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Wagemaker (Abstract)

Cellular Therapy and Transplantation (CTT), Vol. 2, No. 5, 2009
doi: 10.3205/ctt-2009-No5-abstract83
© The Authors. This abstract is provided under the following license:
Creative Commons Attribution 3.0 Unported

Abstract accepted for "Joint EBMT Pediatric Working Party – 3rd Raisa Gorbacheva Memorial Meeting on Hematopoietic Stem Cell Transplantation", Saint Petersburg, Russia, September 17–20, 2009

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Gene therapy of hematopoietic stem cells

Gerard Wagemaker

Erasmus University Medical Center, Dept. Hematology, Rotterdam, The Netherlands

Correspondence: Gerard Wagemaker, Erasmus University Medical Center, Dept. Hematology, PO Box 2040, 3000 CA Rotterdam, The Netherlands, E-mail: editors@ctt-journal.com


An estimated 24 million people in the European Union alone are affected by an inherited disorder based on a genetic defect. In humans, approximately 7,000 inherited diseases have been identified; in around 1/3 the genetic defect has been mapped and the function of the affected gene elucidated. Human suffering as well as health care costs are immense, and therefore the development of future curative therapy is a humanitarian, medical, societal, and economic necessity.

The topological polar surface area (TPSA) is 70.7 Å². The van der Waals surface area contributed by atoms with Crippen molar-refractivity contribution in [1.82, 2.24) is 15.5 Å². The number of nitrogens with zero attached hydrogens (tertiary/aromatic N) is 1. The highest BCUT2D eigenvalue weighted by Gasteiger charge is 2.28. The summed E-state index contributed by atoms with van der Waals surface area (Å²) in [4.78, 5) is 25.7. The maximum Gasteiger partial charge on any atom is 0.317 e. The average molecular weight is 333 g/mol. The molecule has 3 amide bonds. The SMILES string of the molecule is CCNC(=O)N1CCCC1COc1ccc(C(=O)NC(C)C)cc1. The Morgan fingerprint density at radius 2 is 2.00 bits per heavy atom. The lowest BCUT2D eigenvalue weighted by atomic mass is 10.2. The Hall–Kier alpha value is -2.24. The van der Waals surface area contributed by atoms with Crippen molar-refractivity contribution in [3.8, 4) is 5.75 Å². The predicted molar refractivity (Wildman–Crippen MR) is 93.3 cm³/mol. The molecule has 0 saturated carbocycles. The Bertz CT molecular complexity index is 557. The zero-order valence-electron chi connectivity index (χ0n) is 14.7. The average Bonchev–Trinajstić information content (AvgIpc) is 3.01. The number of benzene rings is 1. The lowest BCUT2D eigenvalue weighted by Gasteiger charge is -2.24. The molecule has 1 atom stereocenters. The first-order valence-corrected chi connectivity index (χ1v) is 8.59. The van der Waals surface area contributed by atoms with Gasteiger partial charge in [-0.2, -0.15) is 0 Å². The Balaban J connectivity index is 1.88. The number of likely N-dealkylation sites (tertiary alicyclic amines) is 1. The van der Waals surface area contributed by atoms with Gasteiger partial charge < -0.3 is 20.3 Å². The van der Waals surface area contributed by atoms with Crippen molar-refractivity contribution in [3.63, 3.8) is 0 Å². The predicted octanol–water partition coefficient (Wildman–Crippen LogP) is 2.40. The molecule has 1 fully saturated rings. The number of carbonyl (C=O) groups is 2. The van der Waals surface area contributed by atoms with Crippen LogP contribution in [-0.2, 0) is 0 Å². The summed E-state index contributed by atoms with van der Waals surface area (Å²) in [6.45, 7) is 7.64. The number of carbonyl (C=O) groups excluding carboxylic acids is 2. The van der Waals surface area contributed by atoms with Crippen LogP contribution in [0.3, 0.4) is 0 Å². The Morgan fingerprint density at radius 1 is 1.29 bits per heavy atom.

In patient numbers, the inherited diseases are most frequent in disorders of the blood cell producing system. This provides the rationale for a focus on hematopoietic stem cells as a prime target of gene therapy, solidly rooted in 40 years of experience with the clinical application of HSC transplantation for a variety of acquired and inherited disorders. In those disorders based on a monogenic defect, ex vivo gene correction of the patient’s hematopoietic stem cells and transplantation of those cells is a realistic treatment concept. Due to the specific properties of the progeny of hematopoietic stem cells, curative approaches for disorders in other organ systems also turn out to be accessible to hematopoietic stem cell gene therapy, including disorders that affect the brain. In this overview the results of a European consortium’s (www.gene-therapy.eu) translational research project—in which leading centers collaborated to prepare for the effective and safe gene therapy of selected example diseases that included severe combined immune deficiencies, red cell disorders, and lysosomal enzyme deficiencies—are presented. The research also required an in-depth analysis of the interaction of gammaretroviral and lentiviral vectors with stem cell genome expression levels, revealing new insights in hematopoietic stem cell genomics.

Keywords: inherited diseases, hematopoietic stem cell transplantation, HSCT, gene therapy

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